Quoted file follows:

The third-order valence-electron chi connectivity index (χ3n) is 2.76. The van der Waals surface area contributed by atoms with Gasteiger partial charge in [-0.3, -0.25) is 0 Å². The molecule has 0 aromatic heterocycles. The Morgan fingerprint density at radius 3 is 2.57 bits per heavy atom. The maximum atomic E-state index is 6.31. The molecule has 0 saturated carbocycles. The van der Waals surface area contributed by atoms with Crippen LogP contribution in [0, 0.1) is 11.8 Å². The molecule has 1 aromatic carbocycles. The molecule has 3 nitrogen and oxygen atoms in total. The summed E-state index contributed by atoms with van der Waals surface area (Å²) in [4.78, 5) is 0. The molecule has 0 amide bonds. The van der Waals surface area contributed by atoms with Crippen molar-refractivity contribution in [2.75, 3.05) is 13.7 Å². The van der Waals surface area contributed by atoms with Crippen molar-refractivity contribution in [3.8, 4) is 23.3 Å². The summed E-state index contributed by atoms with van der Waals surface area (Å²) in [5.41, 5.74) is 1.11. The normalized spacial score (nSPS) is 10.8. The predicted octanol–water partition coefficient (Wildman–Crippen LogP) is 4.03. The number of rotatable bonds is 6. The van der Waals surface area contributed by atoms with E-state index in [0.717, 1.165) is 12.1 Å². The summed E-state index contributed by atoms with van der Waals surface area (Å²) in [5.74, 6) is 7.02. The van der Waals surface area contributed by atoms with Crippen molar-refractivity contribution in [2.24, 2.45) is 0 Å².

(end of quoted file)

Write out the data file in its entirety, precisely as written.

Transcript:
The third-order valence-electron chi connectivity index (χ3n) is 2.76. The van der Waals surface area contributed by atoms with Gasteiger partial charge in [-0.3, -0.25) is 0 Å². The molecule has 0 aromatic heterocycles. The Morgan fingerprint density at radius 3 is 2.57 bits per heavy atom. The maximum atomic E-state index is 6.31. The molecule has 0 saturated carbocycles. The van der Waals surface area contributed by atoms with Crippen LogP contribution in [0, 0.1) is 11.8 Å². The molecule has 1 aromatic carbocycles. The molecule has 3 nitrogen and oxygen atoms in total. The summed E-state index contributed by atoms with van der Waals surface area (Å²) in [4.78, 5) is 0. The molecule has 0 amide bonds. The van der Waals surface area contributed by atoms with Crippen molar-refractivity contribution in [2.75, 3.05) is 13.7 Å². The van der Waals surface area contributed by atoms with Crippen molar-refractivity contribution in [3.8, 4) is 23.3 Å². The summed E-state index contributed by atoms with van der Waals surface area (Å²) in [5.41, 5.74) is 1.11. The normalized spacial score (nSPS) is 10.8. The predicted octanol–water partition coefficient (Wildman–Crippen LogP) is 4.03. The number of rotatable bonds is 6. The van der Waals surface area contributed by atoms with E-state index in [0.717, 1.165) is 12.1 Å². The summed E-state index contributed by atoms with van der Waals surface area (Å²) in [5.74, 6) is 7.02. The van der Waals surface area contributed by atoms with Crippen molar-refractivity contribution in [2.24, 2.45) is 0 Å².